This modernist building, which became the Pune Municipal Corporation’s printing press in the 1930s, is constituted by one main hall with no pillars, and offices on the first floor. The modular high ceiling, from which light generously filters, creates a pleasant working environment. Originally a letterpress, PMC Printing Press now hosts two offset presses used for government purposes.
The printing press is divided into sections, the DTP, binding, plate making, machine, security (a name given to the section that deals with PMT bus tickets), and the administrative office. Each machine is dedicated to a specific purpose. For example, the RO 62 is used for printing PMT tickets while the Sheet Fed machines are used for printing required in limited quantity, for instance invitation cards. Other machines print pamphlets and receipts. All printing done here includes numbering. A special feature of the press includes the fact that the ballot paper used in the last two elections was printed here.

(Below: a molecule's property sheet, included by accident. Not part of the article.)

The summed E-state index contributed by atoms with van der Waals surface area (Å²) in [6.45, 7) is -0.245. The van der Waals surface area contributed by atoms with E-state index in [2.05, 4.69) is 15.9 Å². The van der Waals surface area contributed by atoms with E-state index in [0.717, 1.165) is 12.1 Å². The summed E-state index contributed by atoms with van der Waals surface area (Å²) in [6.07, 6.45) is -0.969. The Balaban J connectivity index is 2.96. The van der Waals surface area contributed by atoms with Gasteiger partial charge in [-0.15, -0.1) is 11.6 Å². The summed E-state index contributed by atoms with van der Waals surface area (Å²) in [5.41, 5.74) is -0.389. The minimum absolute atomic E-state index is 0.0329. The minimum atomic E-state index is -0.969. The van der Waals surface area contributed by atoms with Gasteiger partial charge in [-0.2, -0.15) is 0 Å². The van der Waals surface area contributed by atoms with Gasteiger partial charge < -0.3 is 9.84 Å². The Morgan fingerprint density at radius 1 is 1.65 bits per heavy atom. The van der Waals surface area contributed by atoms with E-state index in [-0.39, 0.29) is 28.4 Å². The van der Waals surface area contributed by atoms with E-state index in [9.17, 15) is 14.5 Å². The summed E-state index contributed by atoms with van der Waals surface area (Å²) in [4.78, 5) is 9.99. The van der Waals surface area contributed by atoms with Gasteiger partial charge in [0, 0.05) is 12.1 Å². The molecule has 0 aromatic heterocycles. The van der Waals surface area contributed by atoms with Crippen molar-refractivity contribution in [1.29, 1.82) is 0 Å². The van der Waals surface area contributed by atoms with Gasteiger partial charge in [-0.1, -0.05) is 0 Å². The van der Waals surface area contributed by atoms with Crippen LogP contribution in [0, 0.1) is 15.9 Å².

Viewers and artists are confronted with the rhythms and functions of labour, and the symbolic reading of a government press as an expression of bureaucratic and administrative functions. Mingling interventions into the everyday running of the press, artists will produce books that take over the language of the presses, and will conceive a site-specific intervention that will engage with the working conditions and rhythms of factory production at the service of the democratic machine.